Take the 2-minute tour ×
Stack Overflow is a question and answer site for professional and enthusiast programmers. It's 100% free, no registration required.

I want to split a string on period. E.g. of such a string would be ...

1) a.b.c
2) a\.x.b.c

Result for 1) should be ... ["a", "b", "c"]
Result for 2) should be ... ["a.x", "b", "c"]

Thanks Prashant

share|improve this question
3  
Why is the first period ignored in scenario 2? –  LaceySnr Dec 13 '11 at 11:30
    
Result for 2) is wrong, if it were split on period, then it should be ["a","x","b","c"]. Also, [.] should do the trick. –  sushant Dec 13 '11 at 11:32
    
ignored because of the escape "\" –  user1031396 Dec 13 '11 at 11:55
1  
The edit changes things somewhat ;) –  LaceySnr Dec 13 '11 at 11:59
    
does your interpreted string look like (a) "a\\.x.b.c", or like (b) "a\.x.b.c"? If you alert/log (a) you get a\.x.b.c, if you alert/log (b) you get a.x.b.c ... If your case is like (b), your backslash is interpreted as an escape, like you said and I don't believe you can do an operation on that backslash in this case –  renevanderark Dec 13 '11 at 14:41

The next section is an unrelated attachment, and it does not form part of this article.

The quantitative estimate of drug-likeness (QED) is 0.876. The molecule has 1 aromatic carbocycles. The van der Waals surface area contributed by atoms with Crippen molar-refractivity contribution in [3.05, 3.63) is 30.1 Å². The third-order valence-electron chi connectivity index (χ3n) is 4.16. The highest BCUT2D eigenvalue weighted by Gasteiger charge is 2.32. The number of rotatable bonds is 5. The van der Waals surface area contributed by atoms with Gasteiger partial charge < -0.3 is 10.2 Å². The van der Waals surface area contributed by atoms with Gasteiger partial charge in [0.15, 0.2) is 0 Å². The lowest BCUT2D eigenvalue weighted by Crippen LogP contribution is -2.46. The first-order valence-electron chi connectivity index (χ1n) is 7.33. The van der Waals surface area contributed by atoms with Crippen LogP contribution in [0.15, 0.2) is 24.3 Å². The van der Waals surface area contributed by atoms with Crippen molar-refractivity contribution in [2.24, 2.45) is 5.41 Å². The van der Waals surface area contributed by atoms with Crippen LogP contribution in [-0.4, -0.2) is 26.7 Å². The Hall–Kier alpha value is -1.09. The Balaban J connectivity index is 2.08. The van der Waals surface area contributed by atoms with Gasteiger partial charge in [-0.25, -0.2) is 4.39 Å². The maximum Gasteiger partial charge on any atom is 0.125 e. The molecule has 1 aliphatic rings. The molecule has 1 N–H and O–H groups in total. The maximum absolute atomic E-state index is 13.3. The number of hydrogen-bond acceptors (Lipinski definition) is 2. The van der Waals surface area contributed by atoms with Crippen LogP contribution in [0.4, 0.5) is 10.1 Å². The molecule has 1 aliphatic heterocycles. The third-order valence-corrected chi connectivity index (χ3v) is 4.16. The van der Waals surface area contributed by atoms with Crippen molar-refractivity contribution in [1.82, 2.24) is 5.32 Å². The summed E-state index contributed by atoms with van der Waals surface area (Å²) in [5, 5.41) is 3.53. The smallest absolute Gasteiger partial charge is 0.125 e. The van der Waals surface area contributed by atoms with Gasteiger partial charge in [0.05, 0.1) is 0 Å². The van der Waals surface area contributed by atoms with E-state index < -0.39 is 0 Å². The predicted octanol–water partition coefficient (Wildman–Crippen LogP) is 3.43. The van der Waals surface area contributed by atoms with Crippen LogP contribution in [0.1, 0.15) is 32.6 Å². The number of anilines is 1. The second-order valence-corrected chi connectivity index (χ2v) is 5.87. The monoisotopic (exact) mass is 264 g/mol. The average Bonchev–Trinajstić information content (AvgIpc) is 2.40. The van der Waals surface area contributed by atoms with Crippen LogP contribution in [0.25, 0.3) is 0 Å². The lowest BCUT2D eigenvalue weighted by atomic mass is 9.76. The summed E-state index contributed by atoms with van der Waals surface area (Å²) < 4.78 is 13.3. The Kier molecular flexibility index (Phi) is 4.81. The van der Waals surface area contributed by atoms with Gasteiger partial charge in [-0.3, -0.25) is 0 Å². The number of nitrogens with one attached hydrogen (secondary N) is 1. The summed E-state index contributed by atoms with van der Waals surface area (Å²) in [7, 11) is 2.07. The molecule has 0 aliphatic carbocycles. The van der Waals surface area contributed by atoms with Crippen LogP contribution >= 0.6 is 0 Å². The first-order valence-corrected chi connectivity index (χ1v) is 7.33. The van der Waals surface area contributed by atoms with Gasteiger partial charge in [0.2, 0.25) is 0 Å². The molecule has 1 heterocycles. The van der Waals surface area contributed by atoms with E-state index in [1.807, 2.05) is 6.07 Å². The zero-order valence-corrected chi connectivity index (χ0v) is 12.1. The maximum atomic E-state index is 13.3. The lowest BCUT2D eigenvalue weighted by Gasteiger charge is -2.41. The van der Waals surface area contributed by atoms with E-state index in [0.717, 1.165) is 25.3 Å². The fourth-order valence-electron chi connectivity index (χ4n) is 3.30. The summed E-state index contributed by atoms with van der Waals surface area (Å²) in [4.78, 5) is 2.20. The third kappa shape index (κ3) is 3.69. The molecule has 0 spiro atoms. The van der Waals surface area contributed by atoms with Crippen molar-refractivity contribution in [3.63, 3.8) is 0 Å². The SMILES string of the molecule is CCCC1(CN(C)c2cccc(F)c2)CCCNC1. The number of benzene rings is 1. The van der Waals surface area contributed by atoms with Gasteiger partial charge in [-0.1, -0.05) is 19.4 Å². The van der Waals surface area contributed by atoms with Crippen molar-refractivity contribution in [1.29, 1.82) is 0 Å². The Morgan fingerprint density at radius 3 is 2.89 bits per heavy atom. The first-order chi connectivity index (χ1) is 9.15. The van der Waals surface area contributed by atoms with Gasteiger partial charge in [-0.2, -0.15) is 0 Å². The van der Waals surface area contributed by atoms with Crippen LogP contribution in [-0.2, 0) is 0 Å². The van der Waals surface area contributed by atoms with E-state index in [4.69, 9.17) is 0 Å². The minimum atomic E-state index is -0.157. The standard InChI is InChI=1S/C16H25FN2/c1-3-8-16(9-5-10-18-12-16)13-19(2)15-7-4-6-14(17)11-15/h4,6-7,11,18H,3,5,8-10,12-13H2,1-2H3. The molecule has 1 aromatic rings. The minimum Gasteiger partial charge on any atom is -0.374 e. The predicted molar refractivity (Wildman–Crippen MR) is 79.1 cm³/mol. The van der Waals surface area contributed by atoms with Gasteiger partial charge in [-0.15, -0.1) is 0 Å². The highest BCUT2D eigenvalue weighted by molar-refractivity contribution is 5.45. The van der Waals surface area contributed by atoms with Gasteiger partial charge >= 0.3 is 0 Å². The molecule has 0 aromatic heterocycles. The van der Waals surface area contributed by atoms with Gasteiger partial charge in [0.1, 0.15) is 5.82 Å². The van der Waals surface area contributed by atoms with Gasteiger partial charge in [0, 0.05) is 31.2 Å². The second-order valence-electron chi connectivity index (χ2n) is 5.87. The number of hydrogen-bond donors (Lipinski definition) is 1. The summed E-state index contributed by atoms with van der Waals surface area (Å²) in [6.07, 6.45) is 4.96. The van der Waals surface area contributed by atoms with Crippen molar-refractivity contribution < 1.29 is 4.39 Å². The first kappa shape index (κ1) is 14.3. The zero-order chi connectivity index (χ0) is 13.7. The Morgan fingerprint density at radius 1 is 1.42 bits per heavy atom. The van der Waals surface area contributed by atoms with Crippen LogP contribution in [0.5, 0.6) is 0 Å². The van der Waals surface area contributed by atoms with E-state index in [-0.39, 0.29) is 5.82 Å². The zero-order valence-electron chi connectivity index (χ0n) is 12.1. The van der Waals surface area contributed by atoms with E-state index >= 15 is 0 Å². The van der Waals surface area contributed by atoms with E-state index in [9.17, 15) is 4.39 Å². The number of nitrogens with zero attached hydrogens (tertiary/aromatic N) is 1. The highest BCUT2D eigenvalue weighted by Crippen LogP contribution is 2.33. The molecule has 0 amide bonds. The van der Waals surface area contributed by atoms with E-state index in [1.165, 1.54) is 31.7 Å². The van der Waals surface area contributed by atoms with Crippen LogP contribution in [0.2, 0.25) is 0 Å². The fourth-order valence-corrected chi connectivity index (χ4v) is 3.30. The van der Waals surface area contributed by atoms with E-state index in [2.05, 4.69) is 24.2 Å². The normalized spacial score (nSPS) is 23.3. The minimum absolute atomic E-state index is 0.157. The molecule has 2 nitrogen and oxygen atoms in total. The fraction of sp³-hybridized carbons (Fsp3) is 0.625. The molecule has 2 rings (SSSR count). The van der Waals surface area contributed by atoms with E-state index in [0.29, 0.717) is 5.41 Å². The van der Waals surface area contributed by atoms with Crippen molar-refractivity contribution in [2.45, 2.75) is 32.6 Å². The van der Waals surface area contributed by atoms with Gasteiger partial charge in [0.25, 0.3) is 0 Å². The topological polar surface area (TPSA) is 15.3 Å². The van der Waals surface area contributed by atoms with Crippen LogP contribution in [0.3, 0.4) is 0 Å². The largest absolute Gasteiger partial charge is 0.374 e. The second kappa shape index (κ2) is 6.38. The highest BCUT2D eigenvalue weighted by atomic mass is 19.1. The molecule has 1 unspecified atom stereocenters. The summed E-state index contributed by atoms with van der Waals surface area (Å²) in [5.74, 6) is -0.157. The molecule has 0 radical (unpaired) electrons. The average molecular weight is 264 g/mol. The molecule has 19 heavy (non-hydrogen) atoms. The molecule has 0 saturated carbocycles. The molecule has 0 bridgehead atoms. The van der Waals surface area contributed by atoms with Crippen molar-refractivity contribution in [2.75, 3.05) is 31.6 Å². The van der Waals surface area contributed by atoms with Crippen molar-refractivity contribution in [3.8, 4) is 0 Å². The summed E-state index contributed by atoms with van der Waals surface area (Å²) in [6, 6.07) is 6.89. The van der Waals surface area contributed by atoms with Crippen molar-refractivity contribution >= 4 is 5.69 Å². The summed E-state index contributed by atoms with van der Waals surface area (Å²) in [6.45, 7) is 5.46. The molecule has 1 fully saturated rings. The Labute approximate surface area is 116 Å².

2 Answers 2

Because there's no lookbehind on Javascript regex, I recommend you to have a look at this, where they mimic the behaviour of the lookbehind.

share|improve this answer
    
Forgot to mention that this needs to be in Javascript –  user1031396 Dec 13 '11 at 11:57
    
@user1031396 that changes everything as Javascript doesn't support lookbehind. Let me see if I can find a workaround.. –  SERPRO Dec 13 '11 at 12:06

I'm not too familiar with JavaScript, but maybe this is enough to get you started in the right direction.

var s='a\\.x.b.c';
s.match(/(([^\\.]|\\.)+)/g, function($1) { print($1); });

Result:

a\.x,b,c

You are not clear on how backslash should work, so I am assuming you are using a backslash as a general escape mechanism; that means \\. means a literal backslash (escaped with an escape backslash) followed by a literal, that is, unescaped dot. If that's not what you mean, you need to define this in more detail (or, more likely, have an epiphany that you are Doing It Wrong somehow).

share|improve this answer
    
You are right. I learnt that it will have to be "a\\.x.b.c" and not "a\.x.b.c". I will try your solution later. Thanks. –  user1031396 Dec 14 '11 at 18:23

Your Answer

 
discard

By posting your answer, you agree to the privacy policy and terms of service.

Not the answer you're looking for? Browse other questions tagged or ask your own question.